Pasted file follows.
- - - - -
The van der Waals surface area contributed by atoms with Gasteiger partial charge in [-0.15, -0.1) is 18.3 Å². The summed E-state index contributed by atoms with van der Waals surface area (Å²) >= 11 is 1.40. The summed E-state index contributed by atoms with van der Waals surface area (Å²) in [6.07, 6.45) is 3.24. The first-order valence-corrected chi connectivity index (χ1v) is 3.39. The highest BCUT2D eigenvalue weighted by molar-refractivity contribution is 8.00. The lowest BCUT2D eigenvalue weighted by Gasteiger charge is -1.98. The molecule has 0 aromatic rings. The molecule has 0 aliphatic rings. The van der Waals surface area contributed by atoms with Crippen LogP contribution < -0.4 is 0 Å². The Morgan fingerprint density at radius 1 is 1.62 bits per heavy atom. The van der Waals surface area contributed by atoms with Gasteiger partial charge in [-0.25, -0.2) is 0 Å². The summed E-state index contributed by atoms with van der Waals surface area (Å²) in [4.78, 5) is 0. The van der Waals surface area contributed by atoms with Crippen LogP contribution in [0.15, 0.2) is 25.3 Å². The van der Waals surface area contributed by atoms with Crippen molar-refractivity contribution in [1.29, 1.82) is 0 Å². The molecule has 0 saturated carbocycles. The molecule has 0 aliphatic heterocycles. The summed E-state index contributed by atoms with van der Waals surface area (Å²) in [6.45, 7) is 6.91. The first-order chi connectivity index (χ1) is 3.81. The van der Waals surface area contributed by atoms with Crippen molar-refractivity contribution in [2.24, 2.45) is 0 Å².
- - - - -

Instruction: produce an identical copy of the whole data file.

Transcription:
The van der Waals surface area contributed by atoms with Gasteiger partial charge in [-0.15, -0.1) is 18.3 Å². The summed E-state index contributed by atoms with van der Waals surface area (Å²) >= 11 is 1.40. The summed E-state index contributed by atoms with van der Waals surface area (Å²) in [6.07, 6.45) is 3.24. The first-order valence-corrected chi connectivity index (χ1v) is 3.39. The highest BCUT2D eigenvalue weighted by molar-refractivity contribution is 8.00. The lowest BCUT2D eigenvalue weighted by Gasteiger charge is -1.98. The molecule has 0 aromatic rings. The molecule has 0 aliphatic rings. The van der Waals surface area contributed by atoms with Crippen LogP contribution < -0.4 is 0 Å². The Morgan fingerprint density at radius 1 is 1.62 bits per heavy atom. The van der Waals surface area contributed by atoms with Gasteiger partial charge in [-0.25, -0.2) is 0 Å². The summed E-state index contributed by atoms with van der Waals surface area (Å²) in [4.78, 5) is 0. The van der Waals surface area contributed by atoms with Crippen LogP contribution in [0.15, 0.2) is 25.3 Å². The van der Waals surface area contributed by atoms with Crippen molar-refractivity contribution in [1.29, 1.82) is 0 Å². The molecule has 0 saturated carbocycles. The molecule has 0 aliphatic heterocycles. The summed E-state index contributed by atoms with van der Waals surface area (Å²) in [6.45, 7) is 6.91. The first-order chi connectivity index (χ1) is 3.81. The van der Waals surface area contributed by atoms with Crippen molar-refractivity contribution in [2.24, 2.45) is 0 Å².